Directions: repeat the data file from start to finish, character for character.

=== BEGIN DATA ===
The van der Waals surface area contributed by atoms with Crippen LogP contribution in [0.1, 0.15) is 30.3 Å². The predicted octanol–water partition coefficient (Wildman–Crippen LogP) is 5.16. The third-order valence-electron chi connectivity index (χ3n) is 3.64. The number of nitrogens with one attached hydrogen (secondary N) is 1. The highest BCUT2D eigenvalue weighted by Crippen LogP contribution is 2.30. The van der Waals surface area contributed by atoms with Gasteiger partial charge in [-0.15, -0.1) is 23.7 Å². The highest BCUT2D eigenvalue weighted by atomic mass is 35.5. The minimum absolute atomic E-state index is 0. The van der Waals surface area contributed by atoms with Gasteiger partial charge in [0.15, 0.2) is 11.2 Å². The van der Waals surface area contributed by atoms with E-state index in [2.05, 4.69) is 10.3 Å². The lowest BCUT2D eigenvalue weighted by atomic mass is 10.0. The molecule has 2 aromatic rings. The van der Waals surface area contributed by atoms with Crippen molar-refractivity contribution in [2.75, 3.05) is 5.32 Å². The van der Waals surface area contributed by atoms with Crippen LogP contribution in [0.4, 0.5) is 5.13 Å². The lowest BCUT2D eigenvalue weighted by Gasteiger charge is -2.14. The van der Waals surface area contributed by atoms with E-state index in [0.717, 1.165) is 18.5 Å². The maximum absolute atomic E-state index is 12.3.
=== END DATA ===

The van der Waals surface area contributed by atoms with Crippen LogP contribution in [0.1, 0.15) is 30.3 Å². The predicted octanol–water partition coefficient (Wildman–Crippen LogP) is 5.16. The third-order valence-electron chi connectivity index (χ3n) is 3.64. The number of nitrogens with one attached hydrogen (secondary N) is 1. The highest BCUT2D eigenvalue weighted by Crippen LogP contribution is 2.30. The van der Waals surface area contributed by atoms with Gasteiger partial charge in [-0.15, -0.1) is 23.7 Å². The highest BCUT2D eigenvalue weighted by atomic mass is 35.5. The minimum absolute atomic E-state index is 0. The van der Waals surface area contributed by atoms with Gasteiger partial charge in [0.15, 0.2) is 11.2 Å². The van der Waals surface area contributed by atoms with E-state index in [2.05, 4.69) is 10.3 Å². The lowest BCUT2D eigenvalue weighted by atomic mass is 10.0. The molecule has 2 aromatic rings. The van der Waals surface area contributed by atoms with Crippen molar-refractivity contribution in [2.75, 3.05) is 5.32 Å². The van der Waals surface area contributed by atoms with Crippen LogP contribution in [0.4, 0.5) is 5.13 Å². The lowest BCUT2D eigenvalue weighted by Gasteiger charge is -2.14. The van der Waals surface area contributed by atoms with E-state index in [0.717, 1.165) is 18.5 Å². The maximum absolute atomic E-state index is 12.3.